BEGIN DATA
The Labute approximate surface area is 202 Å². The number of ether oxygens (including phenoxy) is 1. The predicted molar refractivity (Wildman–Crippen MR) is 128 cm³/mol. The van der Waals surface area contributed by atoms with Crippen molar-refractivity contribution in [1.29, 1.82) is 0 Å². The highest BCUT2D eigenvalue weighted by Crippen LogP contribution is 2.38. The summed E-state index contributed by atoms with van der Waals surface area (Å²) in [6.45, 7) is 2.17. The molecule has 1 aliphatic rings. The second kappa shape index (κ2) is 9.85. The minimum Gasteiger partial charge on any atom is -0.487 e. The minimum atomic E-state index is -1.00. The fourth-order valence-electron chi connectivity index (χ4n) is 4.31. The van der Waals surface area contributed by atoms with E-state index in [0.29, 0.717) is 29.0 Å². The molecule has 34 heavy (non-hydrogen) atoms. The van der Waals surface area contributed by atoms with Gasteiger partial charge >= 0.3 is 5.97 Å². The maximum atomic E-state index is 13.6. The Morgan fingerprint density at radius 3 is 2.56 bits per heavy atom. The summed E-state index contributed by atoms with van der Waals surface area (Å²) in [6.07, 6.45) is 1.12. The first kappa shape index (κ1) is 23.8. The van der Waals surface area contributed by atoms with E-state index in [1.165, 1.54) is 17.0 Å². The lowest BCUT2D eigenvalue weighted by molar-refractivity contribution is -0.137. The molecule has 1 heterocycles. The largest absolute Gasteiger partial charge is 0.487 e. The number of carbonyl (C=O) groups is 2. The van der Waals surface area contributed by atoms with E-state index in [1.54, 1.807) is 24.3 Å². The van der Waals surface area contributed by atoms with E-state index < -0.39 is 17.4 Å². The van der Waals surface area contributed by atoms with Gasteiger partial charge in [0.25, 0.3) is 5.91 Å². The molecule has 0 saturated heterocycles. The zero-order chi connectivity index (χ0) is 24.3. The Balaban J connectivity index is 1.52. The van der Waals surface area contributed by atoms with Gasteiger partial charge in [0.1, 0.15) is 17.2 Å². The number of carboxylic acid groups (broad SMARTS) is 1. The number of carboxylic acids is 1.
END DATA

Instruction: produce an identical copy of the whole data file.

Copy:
The Labute approximate surface area is 202 Å². The number of ether oxygens (including phenoxy) is 1. The predicted molar refractivity (Wildman–Crippen MR) is 128 cm³/mol. The van der Waals surface area contributed by atoms with Crippen molar-refractivity contribution in [1.29, 1.82) is 0 Å². The highest BCUT2D eigenvalue weighted by Crippen LogP contribution is 2.38. The summed E-state index contributed by atoms with van der Waals surface area (Å²) in [6.45, 7) is 2.17. The molecule has 1 aliphatic rings. The second kappa shape index (κ2) is 9.85. The minimum Gasteiger partial charge on any atom is -0.487 e. The minimum atomic E-state index is -1.00. The fourth-order valence-electron chi connectivity index (χ4n) is 4.31. The van der Waals surface area contributed by atoms with E-state index in [0.29, 0.717) is 29.0 Å². The molecule has 34 heavy (non-hydrogen) atoms. The van der Waals surface area contributed by atoms with Gasteiger partial charge >= 0.3 is 5.97 Å². The maximum atomic E-state index is 13.6. The Morgan fingerprint density at radius 3 is 2.56 bits per heavy atom. The summed E-state index contributed by atoms with van der Waals surface area (Å²) in [6.07, 6.45) is 1.12. The first kappa shape index (κ1) is 23.8. The van der Waals surface area contributed by atoms with E-state index in [1.165, 1.54) is 17.0 Å². The lowest BCUT2D eigenvalue weighted by molar-refractivity contribution is -0.137. The molecule has 1 heterocycles. The largest absolute Gasteiger partial charge is 0.487 e. The number of carbonyl (C=O) groups is 2. The van der Waals surface area contributed by atoms with E-state index in [1.54, 1.807) is 24.3 Å². The van der Waals surface area contributed by atoms with E-state index < -0.39 is 17.4 Å². The van der Waals surface area contributed by atoms with Gasteiger partial charge in [0.25, 0.3) is 5.91 Å². The molecule has 0 saturated heterocycles. The zero-order chi connectivity index (χ0) is 24.3. The Balaban J connectivity index is 1.52. The van der Waals surface area contributed by atoms with Gasteiger partial charge in [0.1, 0.15) is 17.2 Å². The number of carboxylic acid groups (broad SMARTS) is 1. The number of carboxylic acids is 1.